On the left, the low-frequency collimated beam is shown. On right, the setup for 360 degree (azimuthal) imaging is illustrated. A rotating mirror rotates the beam around while a vertical array of sensors above detects the scattered and reflected signal from outside the borehole. The image is created from this data.

Technical challenge: The Chevron Corporation needed a way to the image the environment outside a borehole to monitor borehole integrity and other features.

Solution: The team used nonlinear acoustics and Fluorinert to create a collimated acoustic source with a frequency range 10-120 kHz and used this for imaging purposes. This frequency range provided some unique possibilities that were not realizable with either existing low frequency seismic sources or very high frequency (~ 1 MHz) sources. This frequency range provided the required depth penetration of several feet and spatial resolution of ~ 1 mm. In addition, several other types of collimated sources were developed that used acoustic metamaterials and a novel linear (axial) array source for use in boreholes.

This technique was also adapted for Chevron to develop a 3D acoustic imaging system to image objects submerged in optically opaque and acoustically highly attenuating fluids, such as drilling mud. There are many other uses of this imaging technique in other areas of technology including biomedical.

Team

Our team consists of physicists and engineers who enjoy working on multidisciplinary projects and problem solving. We have a strong connection with industry and put a strong emphasis on invention and commercialization of technology in addition to carrying out basic research.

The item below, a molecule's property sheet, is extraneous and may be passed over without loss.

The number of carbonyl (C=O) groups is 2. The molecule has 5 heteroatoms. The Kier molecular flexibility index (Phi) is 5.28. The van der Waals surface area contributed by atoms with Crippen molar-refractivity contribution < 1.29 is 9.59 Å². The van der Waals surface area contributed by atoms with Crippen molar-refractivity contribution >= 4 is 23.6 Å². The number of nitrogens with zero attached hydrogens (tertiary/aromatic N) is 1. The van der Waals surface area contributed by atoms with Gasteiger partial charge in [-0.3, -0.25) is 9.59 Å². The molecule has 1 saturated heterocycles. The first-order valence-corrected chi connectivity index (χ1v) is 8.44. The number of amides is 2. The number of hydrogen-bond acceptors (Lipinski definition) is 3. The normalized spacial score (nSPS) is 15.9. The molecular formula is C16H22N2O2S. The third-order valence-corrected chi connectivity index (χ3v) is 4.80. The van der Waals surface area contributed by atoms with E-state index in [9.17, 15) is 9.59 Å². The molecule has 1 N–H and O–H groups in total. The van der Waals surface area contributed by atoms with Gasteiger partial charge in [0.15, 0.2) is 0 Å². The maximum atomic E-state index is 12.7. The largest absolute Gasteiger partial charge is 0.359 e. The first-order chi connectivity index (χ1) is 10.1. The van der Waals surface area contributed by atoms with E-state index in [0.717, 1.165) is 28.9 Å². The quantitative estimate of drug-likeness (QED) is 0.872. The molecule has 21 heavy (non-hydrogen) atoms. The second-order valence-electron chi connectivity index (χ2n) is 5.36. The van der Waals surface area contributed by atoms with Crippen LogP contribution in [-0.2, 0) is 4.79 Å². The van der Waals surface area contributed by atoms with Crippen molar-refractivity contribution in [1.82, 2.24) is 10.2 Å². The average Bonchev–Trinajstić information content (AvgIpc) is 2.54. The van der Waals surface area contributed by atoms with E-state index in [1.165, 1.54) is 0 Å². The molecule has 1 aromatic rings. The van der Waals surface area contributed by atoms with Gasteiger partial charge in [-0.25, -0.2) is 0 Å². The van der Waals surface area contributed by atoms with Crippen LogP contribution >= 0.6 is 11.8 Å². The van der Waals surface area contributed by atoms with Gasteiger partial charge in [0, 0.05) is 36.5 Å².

We employ postdoctoral fellows who are experimentalists with background in applied physics, signal processing, acoustics, wave propagation, nondestructive testing, materials and sensors. Our team is part of the Materials and Applications Division at LANL that has extensive capabilities in the areas of materials science and nanotechnology.

Former Members:

  • Dr. Greg Kaduchak, Director, Life Sciences, Oregon
  • Dr. Curtis Osterhoudt – University of Alaska, Anchorage
  • Dr. Farid Mitri – Senior Scientist, Chevron
  • Dr. Bart Raeymaekers (First Entrepreneurial Fellow at LANL) - Univ. of Utah (Asst. Prof.)
  • Dr. Greg Goddard – FCP Engineer at Philips, Bothell, WA
  • Dr. Brian Anthony - Director, Manufacturing Systems Technology Program, MIT
  • Dr. Wei Han – Acoustic Scientist, Baker Hughes, Houston, Texas
  • Dr. Chis Kwiatkowski - IAT-2 (LANL)
  • Dr. Alicia Garcia-Lopez - AET-2 (LANL)
  • Dr. Christopher Dudley – Life Technologies, Oregon
  • Dr. John Brady – Research Scientist at Dynetics, Huntsville, AL
  • Scott MacIntosh, President – Black Cat Science, Boston
  • Roger Hasse, Senior Research Engineer - Georgia Tech Research Institute
  • Brandon Shibley, Computer Scientist, Naval Undersea Warfare Center, Seattle
  • Kerry Cone – Staff Engineer, John Deere, East Moline, IL
  • Dr. Alexander Shulim Kogan, retired
  • More than a dozen other students

Join our team

Contact

Contact: Dr. Dipen N. Sinha, Laboratory Fellow

Address: MPA-11, D429, Los Alamos National Laboratory, Los Alamos, NM 87545

E-mail: sinha@lanl.gov